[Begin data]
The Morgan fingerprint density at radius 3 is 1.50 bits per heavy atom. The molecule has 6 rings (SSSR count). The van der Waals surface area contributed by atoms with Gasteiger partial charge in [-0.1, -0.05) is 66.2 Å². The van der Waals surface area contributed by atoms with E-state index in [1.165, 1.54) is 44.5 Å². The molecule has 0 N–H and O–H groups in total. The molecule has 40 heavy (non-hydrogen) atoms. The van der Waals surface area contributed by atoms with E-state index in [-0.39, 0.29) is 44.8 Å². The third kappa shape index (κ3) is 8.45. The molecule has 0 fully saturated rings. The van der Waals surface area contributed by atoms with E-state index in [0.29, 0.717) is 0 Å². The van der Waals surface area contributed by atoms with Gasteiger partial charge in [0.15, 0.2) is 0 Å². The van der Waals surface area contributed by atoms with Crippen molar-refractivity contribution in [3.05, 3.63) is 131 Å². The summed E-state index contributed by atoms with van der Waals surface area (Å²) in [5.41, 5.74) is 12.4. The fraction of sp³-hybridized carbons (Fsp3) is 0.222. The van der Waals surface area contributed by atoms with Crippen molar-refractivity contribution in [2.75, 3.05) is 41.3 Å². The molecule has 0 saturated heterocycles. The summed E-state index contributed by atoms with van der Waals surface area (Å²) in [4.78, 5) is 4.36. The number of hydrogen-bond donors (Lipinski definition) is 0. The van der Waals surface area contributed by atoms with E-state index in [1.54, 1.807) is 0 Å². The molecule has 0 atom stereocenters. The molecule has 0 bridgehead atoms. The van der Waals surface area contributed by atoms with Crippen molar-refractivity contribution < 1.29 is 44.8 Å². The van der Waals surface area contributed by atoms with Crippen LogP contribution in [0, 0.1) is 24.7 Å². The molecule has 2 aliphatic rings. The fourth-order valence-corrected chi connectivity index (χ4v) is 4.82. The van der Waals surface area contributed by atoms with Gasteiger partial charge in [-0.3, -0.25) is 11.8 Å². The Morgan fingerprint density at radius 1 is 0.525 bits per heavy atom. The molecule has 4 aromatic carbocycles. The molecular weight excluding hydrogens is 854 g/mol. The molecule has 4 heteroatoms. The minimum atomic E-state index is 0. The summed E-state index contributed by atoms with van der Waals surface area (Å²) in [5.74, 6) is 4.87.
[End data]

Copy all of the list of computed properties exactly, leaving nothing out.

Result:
The Morgan fingerprint density at radius 3 is 1.50 bits per heavy atom. The molecule has 6 rings (SSSR count). The van der Waals surface area contributed by atoms with Gasteiger partial charge in [-0.1, -0.05) is 66.2 Å². The van der Waals surface area contributed by atoms with E-state index in [1.165, 1.54) is 44.5 Å². The molecule has 0 N–H and O–H groups in total. The molecule has 40 heavy (non-hydrogen) atoms. The van der Waals surface area contributed by atoms with E-state index in [-0.39, 0.29) is 44.8 Å². The third kappa shape index (κ3) is 8.45. The molecule has 0 fully saturated rings. The van der Waals surface area contributed by atoms with E-state index in [0.29, 0.717) is 0 Å². The van der Waals surface area contributed by atoms with Gasteiger partial charge in [0.15, 0.2) is 0 Å². The van der Waals surface area contributed by atoms with Crippen molar-refractivity contribution in [3.05, 3.63) is 131 Å². The summed E-state index contributed by atoms with van der Waals surface area (Å²) in [5.41, 5.74) is 12.4. The fraction of sp³-hybridized carbons (Fsp3) is 0.222. The van der Waals surface area contributed by atoms with Crippen molar-refractivity contribution in [2.75, 3.05) is 41.3 Å². The molecule has 0 saturated heterocycles. The summed E-state index contributed by atoms with van der Waals surface area (Å²) in [4.78, 5) is 4.36. The number of hydrogen-bond donors (Lipinski definition) is 0. The van der Waals surface area contributed by atoms with E-state index in [1.54, 1.807) is 0 Å². The molecule has 0 atom stereocenters. The molecule has 0 bridgehead atoms. The van der Waals surface area contributed by atoms with Crippen molar-refractivity contribution < 1.29 is 44.8 Å². The van der Waals surface area contributed by atoms with Crippen LogP contribution in [0, 0.1) is 24.7 Å². The molecule has 2 aliphatic rings. The fourth-order valence-corrected chi connectivity index (χ4v) is 4.82. The van der Waals surface area contributed by atoms with Gasteiger partial charge in [-0.3, -0.25) is 11.8 Å². The Morgan fingerprint density at radius 1 is 0.525 bits per heavy atom. The molecule has 4 aromatic carbocycles. The molecular weight excluding hydrogens is 854 g/mol. The molecule has 4 heteroatoms. The minimum atomic E-state index is 0. The summed E-state index contributed by atoms with van der Waals surface area (Å²) in [5.74, 6) is 4.87.